A Practical Framework with Potential
UX research sometimes aims to answer high-level strategic questions and provide tangible insights. It can be challenging to deliver an output that communicates findings alone. It is more challenging to do so while facilitating tactical decision making and a more innovative perception of the problem. The Jobs to be Done framework is often a practical approach to accomplishing all of these. Sharing the findings of user research using the JTBD framework provides a platform for data-inspired innovation and sheds new light on the results. Its structure helps to turn abstract, and sometimes very complex and fuzzy, problems into tangible takeaway concepts that stakeholders can understand.
Even though Jobs to be Done thinking is not new, it’s been getting more attention recently and chances are it will only move further into the spotlight. Understanding the richness and variety of its possible applications leads to new ways to utilize the framework.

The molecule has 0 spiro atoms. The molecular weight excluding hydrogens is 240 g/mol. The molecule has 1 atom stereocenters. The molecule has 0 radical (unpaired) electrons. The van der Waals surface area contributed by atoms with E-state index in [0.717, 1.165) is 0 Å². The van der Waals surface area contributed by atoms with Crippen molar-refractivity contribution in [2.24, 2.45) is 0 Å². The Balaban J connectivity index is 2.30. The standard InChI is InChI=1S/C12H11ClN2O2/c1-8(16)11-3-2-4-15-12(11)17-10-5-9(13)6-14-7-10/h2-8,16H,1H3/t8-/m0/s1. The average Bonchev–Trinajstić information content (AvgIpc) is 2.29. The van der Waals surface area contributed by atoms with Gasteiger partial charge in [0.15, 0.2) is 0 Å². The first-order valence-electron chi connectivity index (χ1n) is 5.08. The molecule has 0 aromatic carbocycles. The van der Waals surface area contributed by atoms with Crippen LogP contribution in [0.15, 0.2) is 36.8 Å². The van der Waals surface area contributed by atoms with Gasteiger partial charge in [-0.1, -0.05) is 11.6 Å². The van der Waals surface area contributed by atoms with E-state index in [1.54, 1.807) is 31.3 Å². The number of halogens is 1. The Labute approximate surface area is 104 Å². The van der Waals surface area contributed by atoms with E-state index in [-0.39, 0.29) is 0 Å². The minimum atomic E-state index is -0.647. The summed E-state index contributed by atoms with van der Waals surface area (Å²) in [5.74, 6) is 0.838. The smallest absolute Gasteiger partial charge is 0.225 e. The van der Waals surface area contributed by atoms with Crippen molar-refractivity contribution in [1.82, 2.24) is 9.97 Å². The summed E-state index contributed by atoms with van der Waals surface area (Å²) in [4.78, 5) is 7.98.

Correctly applied JTBD research and analysis enables companies to discover hidden opportunities, formulate market and product strategies that may undermine established market leaders, and expose their customers’ needs in an actionable way which, most importantly, enables a business to better serve them. JTBDs can be used to guide decisions and craft solutions for many aspects of any business.